Monday, 1 February 2016

Say no to nasties: Parabens

healthy, organics, ethical
How do you feel about the chemicals in your products?
Image courtesy of Sira Aeamwong at FreeDigitalPhotos.net

This is the second in my series that looks into common ingredients in everyday toiletries and cosmetics.  I want to learn more about the risks I might be taking by regularly putting these additives on my face and body. I'll also showcase alternative brands that have moved away from using these synthetics - to provide a more natural and potentially healthier choice. This time I'm looking at parabens. 

To learn more about Sodium Laurel Sulphate (SLS), another common additive, click here.


What are parabens?

Parabens are basically chemicals that have preservative qualities. They have been a common additive in cosmetics and pharmaceutical products since the 1950s to help prevent bacteria growth. Using parabens dramatically extends the shelf life of many beauty and health items because it stops them going mouldy. Products can last longer on shop shelves - and in your home - particularly the moist, warm environment of a bathroom, where many such items are kept. Parabens are ubiquitous - find them in toothpaste, sunscreens, cleansers, hair products, moisturisers and cosmetics like mascara and foundations. If you look at an ingredients list you might see them listed as butylparaben, methylparaben, propylparaben, ethylparaben or isobutylparaben. 


Should I be worried?

There is an alleged link between parabens and the development of certain cancers. This is mainly drawn from the 1990's classification of parabens as 'xenoestrogens' - agents that mimic the female sex hormone oestrogen in the body (although strictly speaking oestrogen is not a single hormone but a family of similar chemicals). The disruption of oestrogen and an excess of it is linked to breast cancer. In 2004, a British study also found parabens present in malignant breast tutors. While the study was criticised for not comparing paraben levels in normal tissue, and the study alone does not doesn’t prove that parabens caused the cancer, the results have still flagged up a potential link. 

Clearly, more research is needed to establish if parabens post a risk to our health. However, the potential risk is enough for many countries to set limits on the levels of paraben allowed in individual products. It's also worth bearing in mind that repeated, cumulative, long-term exposure to parabens might also present a problem, and that if parabens can be stored in the body, over time they could have a cumulative effect. 

What can I do to be safe?

For many, the query over both immediate and cumulative health risks connected to the use of parabens is enough to make them want to limit their exposure to this chemical - particularly if they feel they have an inherited higher risk of developing cancer. You could consider switching first to a paraben-free body lotion, since this is a product that covers a large area of skin - and remains there until it is absorbed. Oil-based products that don’t contain water, and therefore don't need a preservative, are also a good option.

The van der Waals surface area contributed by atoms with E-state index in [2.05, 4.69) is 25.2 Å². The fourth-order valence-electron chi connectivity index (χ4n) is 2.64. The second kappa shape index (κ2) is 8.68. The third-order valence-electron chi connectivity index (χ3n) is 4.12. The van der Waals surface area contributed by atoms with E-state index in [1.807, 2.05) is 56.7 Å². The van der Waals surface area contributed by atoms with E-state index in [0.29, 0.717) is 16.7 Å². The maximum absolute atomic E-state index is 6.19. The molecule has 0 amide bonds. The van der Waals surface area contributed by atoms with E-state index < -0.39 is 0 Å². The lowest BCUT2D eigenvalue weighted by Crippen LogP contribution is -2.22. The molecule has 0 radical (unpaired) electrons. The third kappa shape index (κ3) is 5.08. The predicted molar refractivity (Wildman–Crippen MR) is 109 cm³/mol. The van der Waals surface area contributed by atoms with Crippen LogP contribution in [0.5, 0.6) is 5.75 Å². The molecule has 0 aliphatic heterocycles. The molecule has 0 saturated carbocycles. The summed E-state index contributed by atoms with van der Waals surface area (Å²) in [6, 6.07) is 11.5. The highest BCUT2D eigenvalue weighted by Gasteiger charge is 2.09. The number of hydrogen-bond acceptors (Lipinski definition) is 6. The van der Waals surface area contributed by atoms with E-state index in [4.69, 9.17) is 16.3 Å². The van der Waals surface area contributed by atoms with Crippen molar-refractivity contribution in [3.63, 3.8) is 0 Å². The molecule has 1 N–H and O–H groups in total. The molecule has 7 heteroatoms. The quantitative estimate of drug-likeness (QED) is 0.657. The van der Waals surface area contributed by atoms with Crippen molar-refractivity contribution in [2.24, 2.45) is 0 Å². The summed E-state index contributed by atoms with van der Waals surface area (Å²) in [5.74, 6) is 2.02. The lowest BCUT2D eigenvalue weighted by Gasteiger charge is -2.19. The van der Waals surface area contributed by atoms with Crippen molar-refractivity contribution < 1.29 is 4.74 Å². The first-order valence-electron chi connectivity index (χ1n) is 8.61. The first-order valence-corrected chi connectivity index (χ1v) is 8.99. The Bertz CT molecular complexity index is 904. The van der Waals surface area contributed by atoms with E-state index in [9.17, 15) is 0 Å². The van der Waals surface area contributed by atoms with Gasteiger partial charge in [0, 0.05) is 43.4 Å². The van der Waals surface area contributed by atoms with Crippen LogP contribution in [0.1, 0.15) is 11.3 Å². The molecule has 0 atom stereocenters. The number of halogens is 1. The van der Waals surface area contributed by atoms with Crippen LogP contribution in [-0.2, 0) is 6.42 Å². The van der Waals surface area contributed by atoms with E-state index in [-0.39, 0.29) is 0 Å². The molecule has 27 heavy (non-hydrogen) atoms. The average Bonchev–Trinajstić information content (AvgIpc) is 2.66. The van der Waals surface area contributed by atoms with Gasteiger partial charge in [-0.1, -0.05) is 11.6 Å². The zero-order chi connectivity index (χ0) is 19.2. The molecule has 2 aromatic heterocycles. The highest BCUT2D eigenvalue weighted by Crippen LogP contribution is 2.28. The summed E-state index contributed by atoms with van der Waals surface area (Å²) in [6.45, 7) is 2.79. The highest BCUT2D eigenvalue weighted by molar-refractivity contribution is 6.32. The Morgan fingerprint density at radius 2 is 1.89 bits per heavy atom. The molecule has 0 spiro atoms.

healthy, organics, ethical
Soak your worries away - without creating any more!

Ultimately if you want to be completely safe - and perhaps wonder why we need a load of potentially-damaging chemicals added to products just to make it easier to market and sell them in the first place - you can opt to use paraben-free brands. Just remember, without that preservative you will need to store them correctly and heed use-by dates. Products in darker containers and with pump dispensers also keep the air and light away from these more natural formulations.

One product 100 per cent free from parabens (and SLS, phylates, GMOs, synthetic colours and animal ingredients since we're checking), is Spa Magik Organiks Deep Sleep Lavender Bath Salts. After all, if you're going to soak your body in something for a long, relaxing time - you want to know it's safe!!! In fact, all the bath and body products in the range blend pure essential oils, therapeutic plants and sea water to create soaks, a serum and a body better to combat tiredness, dry skin and aches and pains. Who wouldn't opt for that!

4 comments:

  1. What is paraben? As someone who buys skincare products, it's an ingredient you should be concerned about. You found this article somehow, so you probably already know that cosmetics companies put some nasty chemicals in their skin creams. But you may be wondering, as a consumer, if you should go out of your way to buy paraben free products?

    ReplyDelete
  2. Well said, life is the most beautiful thing that any human being would like to concentrate on. But it is hard but to true to belive that there is not elixir of immortality to hack one's life existance on this planet.

    ReplyDelete
  3. Developing mindfulness and a yearning to tend to additional for what we put on our skin and in our bodies implies more individuals need to find out about paraben free skincare items. http://naturalhealth101.net/

    ReplyDelete